The top reason to listen to this episode is:

  1. Operations - Andrew started his civilian career in Operations, since he had experience with Operations in the Navy... but he found out that there's considerable differences between the two. He talks about Operations at Proctor & Gamble (and in the civilian sector in general) and the differences from what one might expect coming from the military.
  2. Proctor & Gamble - P&G is a company with a fantastic reputation, and also has a reputation for loving military veterans. Andrew talks about how, after only hist first week at P&G, he started to receive recruiting calls trying to lure him away. He talks about the interview process, how to prepare, and what life at P&G was like.
  3. Side projects - Andrew wrote his first two books while working full time at P&G. For any veteran wanting to pursue their own company or idea, he has great advice about how to make progress towards that goal before jumping off into the unknown.
  4. Writing - after publishing his first two books, Andrew took the plunge to become a full-time writer. He talks about this in a way that made me realize that it's akin to running a company entirely by yourself - marketing, publishing, getting cover artwork done... and doing it entirely by yourself. For any aspiring veteran writers, it's a great look at this creative lifestyle and the world of self-publishing.

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Show Notes

  • 3:18 - Andrew's background
  • 3:54 - How Andrew would explain what he does for a living as a full-time author
  • 4:40 - For aspiring veteran authors, how important it is to have sustainable income prior to launching a career as a full-time author
  • 6:00 - How Andrew decided to leave the Navy
  • 7:45 - How Andrew used the Service Academy Career Conference to find his way to P&G
  • 9:12 - What Operations in the civilian sector and at P&G, and how it differs from Operations in the military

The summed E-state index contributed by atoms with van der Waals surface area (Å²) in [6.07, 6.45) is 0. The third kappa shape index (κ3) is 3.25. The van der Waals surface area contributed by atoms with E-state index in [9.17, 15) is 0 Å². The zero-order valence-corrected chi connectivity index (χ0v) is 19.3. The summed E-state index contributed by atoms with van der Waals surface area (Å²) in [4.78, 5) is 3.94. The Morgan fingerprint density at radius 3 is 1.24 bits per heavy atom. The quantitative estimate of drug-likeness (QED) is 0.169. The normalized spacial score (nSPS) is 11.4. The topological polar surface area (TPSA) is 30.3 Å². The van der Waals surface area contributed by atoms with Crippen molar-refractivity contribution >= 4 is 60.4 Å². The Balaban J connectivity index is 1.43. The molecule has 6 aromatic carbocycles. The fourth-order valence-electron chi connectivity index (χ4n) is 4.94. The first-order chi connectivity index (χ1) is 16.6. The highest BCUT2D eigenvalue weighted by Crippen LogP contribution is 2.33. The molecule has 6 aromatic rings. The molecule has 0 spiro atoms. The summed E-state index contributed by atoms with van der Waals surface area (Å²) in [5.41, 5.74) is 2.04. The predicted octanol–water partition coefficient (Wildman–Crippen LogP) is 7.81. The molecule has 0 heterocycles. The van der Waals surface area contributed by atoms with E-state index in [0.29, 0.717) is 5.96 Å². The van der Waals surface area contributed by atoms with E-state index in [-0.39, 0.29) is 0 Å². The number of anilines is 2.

• 13:13 - How P&G boosted Andrew's credibility within the business world and lead to head hunters calling him only one week after starting there
  • 15:36 - An overview of the hiring & interview process at P&G
  • 18:55 - What Andrew would have done differently when negotiating his first contract at P&G
  • 20:06 - How Andrew would explain his roles at P&G as an Assistant Brand Manager and then as an Initiative Operations Leader
  • 24:26 - What Andrew's life looked like while working at P&G
  • 30:24 - How Andrew was able to write two novels while working full-time at P&G, and advice to veterans seeking to start a side project while working full-time
  • 36:42 - An overview of Andrew's work as an author and the incredible traction he's received so far
  • 37:57 - How long it took Andrew to write his first book while working full-time, and then his second book
  • 41:14- Advice to veterans debating between self-publishing vs. using a publisher
  • 43:45 - When Andrew first thought of writing, and how writing on a deployment lead to his though of becoming an author
  • 46:30 - Resources Andrew would recommend to any veteran aspiring author
  • 48:27 - How Andrew structures his day when he has an open landscape for his own work and advice on how to stay on task